This week, I challenge you to teach someone on a topic that you feel is very important. I’d love to hear about what you did and what the impact was.

Be the Change.

Matthew
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About the Author: Matthew Jubelius is a subject matter expert in healthcare simulation. He is a consultant, educator and wants to change the future of people development, education, and training. Matthew has championed the design, implementation, and evaluation of simulation-based education and training programs, including quality improvement measures for post-secondary institutions, private industry, and the federal government.

Matthew can be reached through www.amoveotraining.com for simulation consulting, program development, employee training and speaking engagements.

#simulation #education #healthcare #qualityimprovement

Developing People

Developing People

Have you ever started a new job? Of course! We all have. Depending on your surroundings, it can be pretty intimidating. While learning your new role in addition to (but not limited to) break schedules, Human Resources info, Occupational Health and Safety policies, organizational processes, getting to know your supervisor, names of the administrative staff, colleagues and so on… how do you develop in the role?
There are many approaches to people development and perhaps the one that we are most familiar with is the “sink or swim” mentality. Personally, I believe that this approach is antiquated and does not set people up for success. Work cultures are changing and we can take an approach from simulation training and apply it to employee development.
Simulation can be defined as the replication of a system. An immersive scenario or event is designed and modeled according to objectives and expectations and an accurate simulation reflects the fidelity or reality of the system. With this in mind, how do we use simulation to develop new hires? Modeling. No, not the runway and catwalk in New York or Milan type; model the behaviors and reality of the job. Here’s why modeling is important – it sets the nature or tone of the working relationship and the first 90 days are critical to employee development.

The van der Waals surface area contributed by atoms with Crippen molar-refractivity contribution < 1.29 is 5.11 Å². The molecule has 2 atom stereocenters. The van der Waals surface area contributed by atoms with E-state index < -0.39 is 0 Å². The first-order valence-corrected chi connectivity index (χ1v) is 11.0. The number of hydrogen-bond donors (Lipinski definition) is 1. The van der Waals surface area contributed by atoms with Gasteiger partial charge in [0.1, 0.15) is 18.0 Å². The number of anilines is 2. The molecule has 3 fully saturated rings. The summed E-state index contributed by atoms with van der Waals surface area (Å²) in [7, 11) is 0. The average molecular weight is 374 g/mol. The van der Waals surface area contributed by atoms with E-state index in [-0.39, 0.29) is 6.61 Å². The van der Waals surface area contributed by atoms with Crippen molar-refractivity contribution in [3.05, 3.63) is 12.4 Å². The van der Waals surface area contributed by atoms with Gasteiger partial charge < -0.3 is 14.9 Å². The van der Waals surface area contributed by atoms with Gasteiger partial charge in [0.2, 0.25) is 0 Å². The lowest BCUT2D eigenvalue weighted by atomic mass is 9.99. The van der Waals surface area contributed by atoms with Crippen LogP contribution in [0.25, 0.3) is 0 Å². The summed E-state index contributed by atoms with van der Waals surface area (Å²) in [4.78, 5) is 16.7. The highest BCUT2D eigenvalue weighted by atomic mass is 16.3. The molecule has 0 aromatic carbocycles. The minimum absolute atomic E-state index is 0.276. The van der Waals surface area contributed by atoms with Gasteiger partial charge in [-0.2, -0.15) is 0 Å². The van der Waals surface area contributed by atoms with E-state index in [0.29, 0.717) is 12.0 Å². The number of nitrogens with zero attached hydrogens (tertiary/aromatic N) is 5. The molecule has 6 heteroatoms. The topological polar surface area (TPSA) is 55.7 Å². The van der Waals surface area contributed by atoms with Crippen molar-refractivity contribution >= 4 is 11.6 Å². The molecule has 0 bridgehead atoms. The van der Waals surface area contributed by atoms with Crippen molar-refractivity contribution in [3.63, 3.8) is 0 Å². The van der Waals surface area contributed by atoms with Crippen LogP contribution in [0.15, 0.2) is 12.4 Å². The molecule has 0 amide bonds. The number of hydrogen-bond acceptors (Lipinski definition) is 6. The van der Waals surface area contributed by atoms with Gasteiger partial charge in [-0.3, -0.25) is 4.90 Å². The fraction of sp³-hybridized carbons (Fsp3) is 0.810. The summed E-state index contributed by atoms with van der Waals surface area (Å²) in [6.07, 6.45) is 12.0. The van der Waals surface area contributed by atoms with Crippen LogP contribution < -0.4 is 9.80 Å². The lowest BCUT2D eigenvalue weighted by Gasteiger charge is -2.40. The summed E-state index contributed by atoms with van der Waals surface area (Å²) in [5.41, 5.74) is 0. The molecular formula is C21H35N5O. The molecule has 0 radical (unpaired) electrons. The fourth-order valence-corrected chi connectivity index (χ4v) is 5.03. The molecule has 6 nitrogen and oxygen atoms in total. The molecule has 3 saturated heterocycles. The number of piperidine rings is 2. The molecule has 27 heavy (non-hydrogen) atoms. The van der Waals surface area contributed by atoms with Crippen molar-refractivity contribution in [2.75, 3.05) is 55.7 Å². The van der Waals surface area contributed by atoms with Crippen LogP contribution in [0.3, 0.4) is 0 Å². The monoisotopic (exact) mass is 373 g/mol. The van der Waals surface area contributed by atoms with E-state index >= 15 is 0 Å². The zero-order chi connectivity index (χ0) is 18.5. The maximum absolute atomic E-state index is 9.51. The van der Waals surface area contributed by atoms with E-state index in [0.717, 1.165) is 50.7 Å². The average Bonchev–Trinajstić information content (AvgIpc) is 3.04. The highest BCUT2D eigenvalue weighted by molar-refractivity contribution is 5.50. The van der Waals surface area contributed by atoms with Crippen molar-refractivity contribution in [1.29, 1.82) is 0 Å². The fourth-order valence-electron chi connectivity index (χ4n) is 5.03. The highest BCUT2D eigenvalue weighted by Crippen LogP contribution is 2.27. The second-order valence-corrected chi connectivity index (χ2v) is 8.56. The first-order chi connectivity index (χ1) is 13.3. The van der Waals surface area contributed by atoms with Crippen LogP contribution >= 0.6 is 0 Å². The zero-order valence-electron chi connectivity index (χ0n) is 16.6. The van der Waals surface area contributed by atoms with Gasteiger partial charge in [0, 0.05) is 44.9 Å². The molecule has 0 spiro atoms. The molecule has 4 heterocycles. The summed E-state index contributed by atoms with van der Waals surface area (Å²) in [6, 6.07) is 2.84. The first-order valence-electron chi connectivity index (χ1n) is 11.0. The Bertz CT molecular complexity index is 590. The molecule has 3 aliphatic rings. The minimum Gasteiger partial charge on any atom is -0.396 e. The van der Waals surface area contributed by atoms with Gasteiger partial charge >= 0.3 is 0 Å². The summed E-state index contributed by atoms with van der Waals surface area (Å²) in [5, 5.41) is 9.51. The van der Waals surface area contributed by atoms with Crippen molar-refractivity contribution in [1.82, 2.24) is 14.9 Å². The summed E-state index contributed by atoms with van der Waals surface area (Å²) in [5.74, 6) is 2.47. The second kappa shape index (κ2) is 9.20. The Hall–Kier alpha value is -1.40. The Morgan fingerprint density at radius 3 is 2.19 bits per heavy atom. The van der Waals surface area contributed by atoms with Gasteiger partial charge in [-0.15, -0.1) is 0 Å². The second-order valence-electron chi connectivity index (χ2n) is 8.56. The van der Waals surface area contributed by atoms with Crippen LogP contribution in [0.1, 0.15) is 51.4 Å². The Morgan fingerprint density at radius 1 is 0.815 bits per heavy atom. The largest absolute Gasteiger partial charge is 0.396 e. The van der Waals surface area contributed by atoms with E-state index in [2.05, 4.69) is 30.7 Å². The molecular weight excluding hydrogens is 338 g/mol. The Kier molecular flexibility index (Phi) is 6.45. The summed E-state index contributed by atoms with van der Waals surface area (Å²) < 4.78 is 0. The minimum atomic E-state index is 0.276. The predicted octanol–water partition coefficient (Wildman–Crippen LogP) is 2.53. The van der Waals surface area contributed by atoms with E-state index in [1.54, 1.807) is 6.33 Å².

The most important development tool during the modeling phase is the mentor, buddy, senior staff or whatever the common term is in your workplace. This mentor should be someone who is great at their job and who demonstrates or models the key characteristics that you want to see in the new employee. Consider the example of someone who is happy at work, who lends a helping hand to colleagues and does a good job. Alternatively, think about the mentor who was “told” that they are mentoring a new staff member 15 minutes before a shift begins. There can be two very different experiences and outcomes for the new employee and mentor. Either way, the result reflects the working culture and expectations of the new hire.
Bringing new employees on board can be an exhilarating experience and is a critical piece in employee development. The use of modeling key behaviors and expectations through mentors that we see in a simulation can help alleviate stress for new employees, help build positive relationships, impact work culture and most importantly, set the person up for success.
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Create an outstanding week,
Matthew
About the Author: Matthew Jubelius is a subject matter expert in healthcare simulation. He is a consultant, educator and wants to change the future of people development, education, and training. He has championed the design, implementation, and evaluation of simulation-based education and training programs, including quality improvement measures for post-secondary institutions, private industry, and the federal government. Matthew can be reached through www.amoveotraining.ca for simulation consulting, program and people development opportunities.